Perception requires participation, and cinema’s use of “close-ups, editing, slow motion, etc. present this nature to attention” (Fay, 2008,pg 53). The “unconsciously penetrated space is substituted for a space consciously explored by man” (lk 53). Cinema has the erotic power of the gaze to show realities we have little access to – the relationships between things, spaces, and people. Terence Donovan’s series Strippers that depicts women who work in clubs. “But the pictures [show] them walking home after work, shopping for groceries or watching television at home” (Porcari, 2010). Who would spend their time following strippers back to their homes to see how they live? And who would get that access. Through utopic access, shot selection and editing, a film curates the world for us, selecting the pieces and describing relationships between them – which may be fictional – as demonstrated by Hitchcock and Kuleshov.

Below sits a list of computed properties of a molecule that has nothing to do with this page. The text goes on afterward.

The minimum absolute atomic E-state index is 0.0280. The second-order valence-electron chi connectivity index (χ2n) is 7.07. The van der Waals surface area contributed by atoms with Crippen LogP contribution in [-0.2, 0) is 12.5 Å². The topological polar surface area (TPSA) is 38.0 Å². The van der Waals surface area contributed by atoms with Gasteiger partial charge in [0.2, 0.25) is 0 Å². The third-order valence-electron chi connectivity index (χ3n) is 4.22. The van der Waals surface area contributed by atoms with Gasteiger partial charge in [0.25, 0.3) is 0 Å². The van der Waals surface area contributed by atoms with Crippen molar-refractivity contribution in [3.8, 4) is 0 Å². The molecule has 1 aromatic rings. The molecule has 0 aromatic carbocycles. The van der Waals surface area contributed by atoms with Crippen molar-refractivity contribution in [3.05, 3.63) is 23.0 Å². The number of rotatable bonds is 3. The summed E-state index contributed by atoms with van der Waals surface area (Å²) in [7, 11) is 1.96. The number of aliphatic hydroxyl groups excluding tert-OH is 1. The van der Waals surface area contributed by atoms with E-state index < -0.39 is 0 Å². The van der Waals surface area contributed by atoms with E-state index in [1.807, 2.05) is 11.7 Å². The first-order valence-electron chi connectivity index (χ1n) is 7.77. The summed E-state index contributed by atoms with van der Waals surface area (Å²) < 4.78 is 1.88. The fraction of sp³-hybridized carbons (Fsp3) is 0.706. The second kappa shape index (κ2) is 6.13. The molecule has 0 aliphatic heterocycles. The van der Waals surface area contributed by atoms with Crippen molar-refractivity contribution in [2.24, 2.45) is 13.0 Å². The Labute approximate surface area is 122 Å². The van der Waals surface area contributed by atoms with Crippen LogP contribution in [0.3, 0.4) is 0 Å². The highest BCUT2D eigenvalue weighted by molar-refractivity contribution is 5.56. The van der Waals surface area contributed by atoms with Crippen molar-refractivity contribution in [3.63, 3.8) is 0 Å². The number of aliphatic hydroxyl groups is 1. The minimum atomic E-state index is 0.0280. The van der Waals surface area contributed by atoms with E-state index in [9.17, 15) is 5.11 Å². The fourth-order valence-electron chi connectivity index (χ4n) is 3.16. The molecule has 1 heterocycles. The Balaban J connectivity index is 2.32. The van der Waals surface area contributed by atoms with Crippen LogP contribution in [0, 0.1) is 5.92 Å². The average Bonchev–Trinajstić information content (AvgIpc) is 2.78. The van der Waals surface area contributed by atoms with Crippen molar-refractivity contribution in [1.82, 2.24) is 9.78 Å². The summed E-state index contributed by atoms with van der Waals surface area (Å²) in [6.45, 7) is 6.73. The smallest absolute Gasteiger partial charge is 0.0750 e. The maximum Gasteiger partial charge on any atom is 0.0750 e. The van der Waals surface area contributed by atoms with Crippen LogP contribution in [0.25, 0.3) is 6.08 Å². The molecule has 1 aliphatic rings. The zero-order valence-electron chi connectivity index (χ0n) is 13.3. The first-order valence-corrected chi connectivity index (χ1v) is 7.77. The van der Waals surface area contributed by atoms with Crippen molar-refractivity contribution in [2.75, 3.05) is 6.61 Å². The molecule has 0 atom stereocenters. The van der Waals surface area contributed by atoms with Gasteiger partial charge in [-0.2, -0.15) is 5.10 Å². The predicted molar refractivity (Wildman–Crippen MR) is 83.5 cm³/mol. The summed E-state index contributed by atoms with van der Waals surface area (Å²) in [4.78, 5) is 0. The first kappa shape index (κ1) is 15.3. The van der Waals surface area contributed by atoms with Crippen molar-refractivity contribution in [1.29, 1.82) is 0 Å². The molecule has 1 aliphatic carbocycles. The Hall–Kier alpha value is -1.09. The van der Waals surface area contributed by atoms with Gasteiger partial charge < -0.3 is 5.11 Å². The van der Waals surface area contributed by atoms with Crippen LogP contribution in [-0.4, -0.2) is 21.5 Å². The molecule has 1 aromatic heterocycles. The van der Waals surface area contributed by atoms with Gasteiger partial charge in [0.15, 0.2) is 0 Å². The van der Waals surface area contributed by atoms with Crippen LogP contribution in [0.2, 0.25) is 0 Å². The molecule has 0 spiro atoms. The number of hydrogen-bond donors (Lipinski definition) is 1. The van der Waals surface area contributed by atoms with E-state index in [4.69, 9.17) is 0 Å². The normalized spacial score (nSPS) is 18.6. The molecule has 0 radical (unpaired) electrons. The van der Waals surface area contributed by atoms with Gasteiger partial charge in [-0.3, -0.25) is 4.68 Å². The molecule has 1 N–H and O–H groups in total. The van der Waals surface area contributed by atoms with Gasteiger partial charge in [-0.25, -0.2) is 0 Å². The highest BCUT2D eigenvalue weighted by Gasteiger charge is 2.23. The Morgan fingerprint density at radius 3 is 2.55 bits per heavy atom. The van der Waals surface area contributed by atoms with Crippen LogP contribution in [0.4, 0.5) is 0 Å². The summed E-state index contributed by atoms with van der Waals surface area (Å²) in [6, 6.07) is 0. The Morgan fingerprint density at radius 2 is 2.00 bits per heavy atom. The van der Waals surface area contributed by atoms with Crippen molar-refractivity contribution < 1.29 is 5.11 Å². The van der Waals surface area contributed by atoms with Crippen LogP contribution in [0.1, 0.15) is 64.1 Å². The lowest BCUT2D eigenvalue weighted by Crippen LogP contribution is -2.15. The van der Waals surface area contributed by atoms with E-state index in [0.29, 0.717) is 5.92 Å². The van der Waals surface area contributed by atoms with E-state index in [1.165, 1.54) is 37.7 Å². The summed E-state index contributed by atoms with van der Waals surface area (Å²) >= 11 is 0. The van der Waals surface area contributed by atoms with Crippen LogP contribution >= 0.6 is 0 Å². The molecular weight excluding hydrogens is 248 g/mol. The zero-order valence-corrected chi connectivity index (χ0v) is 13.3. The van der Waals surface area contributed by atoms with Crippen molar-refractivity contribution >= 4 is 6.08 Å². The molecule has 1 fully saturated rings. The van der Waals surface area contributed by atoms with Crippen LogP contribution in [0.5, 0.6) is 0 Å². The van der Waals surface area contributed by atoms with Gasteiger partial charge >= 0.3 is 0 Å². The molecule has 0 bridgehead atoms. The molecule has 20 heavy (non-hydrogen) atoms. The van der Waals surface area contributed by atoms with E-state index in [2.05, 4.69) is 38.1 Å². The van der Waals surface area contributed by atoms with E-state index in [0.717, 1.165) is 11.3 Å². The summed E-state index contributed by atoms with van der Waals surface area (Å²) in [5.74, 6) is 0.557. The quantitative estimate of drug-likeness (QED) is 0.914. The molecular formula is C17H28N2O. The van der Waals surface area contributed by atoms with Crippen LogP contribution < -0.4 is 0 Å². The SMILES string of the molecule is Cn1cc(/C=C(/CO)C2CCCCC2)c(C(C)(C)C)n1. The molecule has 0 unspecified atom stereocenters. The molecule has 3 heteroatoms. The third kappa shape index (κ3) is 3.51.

Finally, today, with expanded cinema that includes movies made by amateurs: lovers, in the original sense of the world, with small cameras, and mobile phones – allows cinema to be shared. This underlines the increasing erotic nature of cinema, as the gaze of someone can be shared with friends: people will know what I look at – and through online means, with a potentially global audience of followers and commenters. The movie is increasingly a social object, like a photograph. The recent acquisition of Instagram, a mobile photos haring application, underlines the trust media and technology industry leaders put into this phenomenon. It’s also an indicator of the continued convergence of media, where technology and art move forward in a dialectical fashion, one making the other possible, and meanwhile the other pushing the former forth – in a dance that allows all of us to share our erotic gaze – in the future tense: our memories.